8. ^ Louis Vauxcelles, Gil Bias, March 18, 1910. Quoted in John Golding, Cubism, London, 1959, p. 22. See Toison d'Or, Moscow, 1908, nos. 7-10, p. 15
  9. ^ a b Jean Metzinger, Alexandre Mercereau, Vers et Prose, Paris, no. 27, October–December, 1911, p. 122
  10. ^ Daniel Robbins, From Symbolism to Cubism: The Abbaye of Créteil", The Art Journal, 1963-64, XXIII 2. pp. 111-116
  11. ^ Albert Gleizes and Jean Metzinger, Du "Cubisme", published by Eugène Figuière, Paris, 1912. The authors begin their work with a discussion of Courbet
  12. ^ Bernard Augustine De Voto, Saturday Review, Volume 48, Saturday Review Company, 1965
  13. ^ Painters of the Section d'Or: The Alternatives to Cubism. Exhibition, September 27-October 22, 1967, Albright-Knox Art Gallery, Buffalo, New York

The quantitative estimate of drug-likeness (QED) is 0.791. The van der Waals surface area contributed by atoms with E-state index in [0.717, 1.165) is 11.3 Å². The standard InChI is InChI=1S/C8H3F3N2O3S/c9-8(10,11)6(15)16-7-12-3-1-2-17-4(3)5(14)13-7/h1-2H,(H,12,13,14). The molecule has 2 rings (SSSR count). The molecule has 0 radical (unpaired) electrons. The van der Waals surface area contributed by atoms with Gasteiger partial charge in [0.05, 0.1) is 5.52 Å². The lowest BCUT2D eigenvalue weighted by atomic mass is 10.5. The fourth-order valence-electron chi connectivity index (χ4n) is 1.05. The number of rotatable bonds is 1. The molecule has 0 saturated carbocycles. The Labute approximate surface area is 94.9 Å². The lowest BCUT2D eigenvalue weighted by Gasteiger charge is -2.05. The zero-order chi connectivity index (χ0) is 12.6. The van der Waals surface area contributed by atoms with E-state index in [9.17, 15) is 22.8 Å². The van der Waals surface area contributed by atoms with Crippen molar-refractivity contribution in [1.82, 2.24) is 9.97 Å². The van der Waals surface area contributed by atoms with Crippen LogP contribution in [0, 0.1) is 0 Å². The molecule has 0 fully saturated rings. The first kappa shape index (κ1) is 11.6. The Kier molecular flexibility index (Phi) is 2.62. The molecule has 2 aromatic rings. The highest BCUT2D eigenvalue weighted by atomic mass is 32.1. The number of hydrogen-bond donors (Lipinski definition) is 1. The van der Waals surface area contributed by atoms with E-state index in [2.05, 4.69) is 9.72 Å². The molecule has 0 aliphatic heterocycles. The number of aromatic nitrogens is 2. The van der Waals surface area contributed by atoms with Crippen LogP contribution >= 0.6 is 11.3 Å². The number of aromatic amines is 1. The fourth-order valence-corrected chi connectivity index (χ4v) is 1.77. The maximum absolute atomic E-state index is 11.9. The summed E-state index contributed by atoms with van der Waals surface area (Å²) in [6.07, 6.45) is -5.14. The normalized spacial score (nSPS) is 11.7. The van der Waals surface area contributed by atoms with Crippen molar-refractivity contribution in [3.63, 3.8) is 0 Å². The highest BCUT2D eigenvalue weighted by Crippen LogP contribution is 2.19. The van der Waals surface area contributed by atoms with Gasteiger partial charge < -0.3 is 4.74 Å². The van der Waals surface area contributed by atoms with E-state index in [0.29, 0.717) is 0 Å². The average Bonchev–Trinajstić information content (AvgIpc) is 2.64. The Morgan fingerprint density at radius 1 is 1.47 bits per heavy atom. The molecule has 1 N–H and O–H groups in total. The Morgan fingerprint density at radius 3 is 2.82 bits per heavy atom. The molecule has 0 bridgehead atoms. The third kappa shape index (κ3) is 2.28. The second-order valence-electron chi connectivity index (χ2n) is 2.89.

14. ^ Briend, C., Exhibition Catalogue, Gleizes - Metzinger. Du Cubisme et après, 9 May - 22 September 2012, pp. 34, 36, Musée de La Poste, Galerie du Messager, Paris, France. Exposition in commemoration of 100th anniversary of the publication of Du "Cubisme"]
  15. ^ Alexandre Mercereau, Paroles devant la vie, Published 1913 by E. Figuière in Paris
  16. ^ Joann Moser, Daniel Robbins, Jean Metzinger in retrospect, 1985, The University of Iowa Museum of Art (J. Paul Getty Trust, University of Washington Press)
  17. ^ Alexandre Mercereau, Spolek výtvarných umělců Mánes, Moderní umění: 45. výstava S.V.U. Manes v Praze, únor-březen 1914 : soubor sestaven A. Mercereauem v Paříži, S.V.U. Manes, 1914
  18. ^ Picasso and the age of iron, Carmen Giménez; Dore Ashton; Francisco Calvo Serraller, 1948, Solomon R. Guggenheim Museum

External links[edit]